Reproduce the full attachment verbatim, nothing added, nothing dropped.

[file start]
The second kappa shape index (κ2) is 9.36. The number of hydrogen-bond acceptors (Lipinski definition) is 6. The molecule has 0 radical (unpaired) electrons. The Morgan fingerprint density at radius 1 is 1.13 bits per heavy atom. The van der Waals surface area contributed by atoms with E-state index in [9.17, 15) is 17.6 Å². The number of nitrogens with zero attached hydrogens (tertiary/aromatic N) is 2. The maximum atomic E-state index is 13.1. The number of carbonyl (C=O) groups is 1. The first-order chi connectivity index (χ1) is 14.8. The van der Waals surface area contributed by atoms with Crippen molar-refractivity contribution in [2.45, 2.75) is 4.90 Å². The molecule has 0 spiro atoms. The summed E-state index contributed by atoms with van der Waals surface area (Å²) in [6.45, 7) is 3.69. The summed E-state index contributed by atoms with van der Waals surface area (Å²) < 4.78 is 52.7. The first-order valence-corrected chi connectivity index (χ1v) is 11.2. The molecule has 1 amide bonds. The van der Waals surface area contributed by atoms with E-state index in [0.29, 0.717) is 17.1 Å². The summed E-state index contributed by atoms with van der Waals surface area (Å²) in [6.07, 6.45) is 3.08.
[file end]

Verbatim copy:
The second kappa shape index (κ2) is 9.36. The number of hydrogen-bond acceptors (Lipinski definition) is 6. The molecule has 0 radical (unpaired) electrons. The Morgan fingerprint density at radius 1 is 1.13 bits per heavy atom. The van der Waals surface area contributed by atoms with E-state index in [9.17, 15) is 17.6 Å². The number of nitrogens with zero attached hydrogens (tertiary/aromatic N) is 2. The maximum atomic E-state index is 13.1. The number of carbonyl (C=O) groups is 1. The first-order chi connectivity index (χ1) is 14.8. The van der Waals surface area contributed by atoms with Crippen molar-refractivity contribution in [2.45, 2.75) is 4.90 Å². The molecule has 0 spiro atoms. The summed E-state index contributed by atoms with van der Waals surface area (Å²) in [6.45, 7) is 3.69. The summed E-state index contributed by atoms with van der Waals surface area (Å²) < 4.78 is 52.7. The first-order valence-corrected chi connectivity index (χ1v) is 11.2. The molecule has 1 amide bonds. The van der Waals surface area contributed by atoms with E-state index in [0.29, 0.717) is 17.1 Å². The summed E-state index contributed by atoms with van der Waals surface area (Å²) in [6.07, 6.45) is 3.08.